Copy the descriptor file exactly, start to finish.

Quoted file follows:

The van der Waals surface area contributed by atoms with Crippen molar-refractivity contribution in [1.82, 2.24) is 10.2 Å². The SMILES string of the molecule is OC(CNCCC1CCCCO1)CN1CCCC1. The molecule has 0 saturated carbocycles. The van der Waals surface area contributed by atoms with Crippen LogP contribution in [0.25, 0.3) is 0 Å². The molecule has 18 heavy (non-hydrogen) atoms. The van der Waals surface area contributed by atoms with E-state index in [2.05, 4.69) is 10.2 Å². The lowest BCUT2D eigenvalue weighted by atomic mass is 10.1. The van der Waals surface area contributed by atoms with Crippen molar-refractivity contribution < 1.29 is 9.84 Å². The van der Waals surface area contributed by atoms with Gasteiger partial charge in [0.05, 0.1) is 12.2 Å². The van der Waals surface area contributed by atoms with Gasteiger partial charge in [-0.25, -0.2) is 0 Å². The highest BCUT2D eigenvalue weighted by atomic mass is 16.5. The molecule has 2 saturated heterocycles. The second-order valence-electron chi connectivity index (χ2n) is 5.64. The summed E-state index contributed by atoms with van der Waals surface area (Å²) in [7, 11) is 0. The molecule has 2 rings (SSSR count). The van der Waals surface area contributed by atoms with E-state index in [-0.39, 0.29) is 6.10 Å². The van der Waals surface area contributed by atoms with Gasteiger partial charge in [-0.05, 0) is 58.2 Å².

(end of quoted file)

The van der Waals surface area contributed by atoms with Crippen molar-refractivity contribution in [1.82, 2.24) is 10.2 Å². The SMILES string of the molecule is OC(CNCCC1CCCCO1)CN1CCCC1. The molecule has 0 saturated carbocycles. The van der Waals surface area contributed by atoms with Crippen LogP contribution in [0.25, 0.3) is 0 Å². The molecule has 18 heavy (non-hydrogen) atoms. The van der Waals surface area contributed by atoms with E-state index in [2.05, 4.69) is 10.2 Å². The lowest BCUT2D eigenvalue weighted by atomic mass is 10.1. The van der Waals surface area contributed by atoms with Crippen molar-refractivity contribution < 1.29 is 9.84 Å². The van der Waals surface area contributed by atoms with Gasteiger partial charge in [0.05, 0.1) is 12.2 Å². The van der Waals surface area contributed by atoms with Gasteiger partial charge in [-0.25, -0.2) is 0 Å². The highest BCUT2D eigenvalue weighted by atomic mass is 16.5. The molecule has 2 saturated heterocycles. The second-order valence-electron chi connectivity index (χ2n) is 5.64. The summed E-state index contributed by atoms with van der Waals surface area (Å²) in [7, 11) is 0. The molecule has 2 rings (SSSR count). The van der Waals surface area contributed by atoms with E-state index in [-0.39, 0.29) is 6.10 Å². The van der Waals surface area contributed by atoms with Gasteiger partial charge in [-0.05, 0) is 58.2 Å².